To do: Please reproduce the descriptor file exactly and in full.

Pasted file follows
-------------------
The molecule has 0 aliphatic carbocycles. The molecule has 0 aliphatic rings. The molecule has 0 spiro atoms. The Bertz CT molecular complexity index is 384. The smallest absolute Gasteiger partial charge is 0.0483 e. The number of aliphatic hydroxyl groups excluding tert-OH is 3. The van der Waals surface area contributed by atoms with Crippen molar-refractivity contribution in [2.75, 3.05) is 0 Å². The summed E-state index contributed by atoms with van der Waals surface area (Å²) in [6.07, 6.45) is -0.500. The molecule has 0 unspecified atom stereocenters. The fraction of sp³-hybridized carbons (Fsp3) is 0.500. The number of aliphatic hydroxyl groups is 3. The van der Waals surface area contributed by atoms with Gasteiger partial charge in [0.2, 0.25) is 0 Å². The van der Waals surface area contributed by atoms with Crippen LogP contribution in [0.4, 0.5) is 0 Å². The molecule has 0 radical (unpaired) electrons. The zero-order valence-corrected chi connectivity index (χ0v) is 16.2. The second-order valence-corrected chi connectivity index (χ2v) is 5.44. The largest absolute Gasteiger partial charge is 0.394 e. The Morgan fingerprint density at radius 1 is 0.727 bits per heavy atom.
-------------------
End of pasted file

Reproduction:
The molecule has 0 aliphatic carbocycles. The molecule has 0 aliphatic rings. The molecule has 0 spiro atoms. The Bertz CT molecular complexity index is 384. The smallest absolute Gasteiger partial charge is 0.0483 e. The number of aliphatic hydroxyl groups excluding tert-OH is 3. The van der Waals surface area contributed by atoms with Crippen molar-refractivity contribution in [2.75, 3.05) is 0 Å². The summed E-state index contributed by atoms with van der Waals surface area (Å²) in [6.07, 6.45) is -0.500. The molecule has 0 unspecified atom stereocenters. The fraction of sp³-hybridized carbons (Fsp3) is 0.500. The number of aliphatic hydroxyl groups is 3. The van der Waals surface area contributed by atoms with Gasteiger partial charge in [0.2, 0.25) is 0 Å². The van der Waals surface area contributed by atoms with Crippen LogP contribution in [0.4, 0.5) is 0 Å². The molecule has 0 radical (unpaired) electrons. The zero-order valence-corrected chi connectivity index (χ0v) is 16.2. The second-order valence-corrected chi connectivity index (χ2v) is 5.44. The largest absolute Gasteiger partial charge is 0.394 e. The Morgan fingerprint density at radius 1 is 0.727 bits per heavy atom.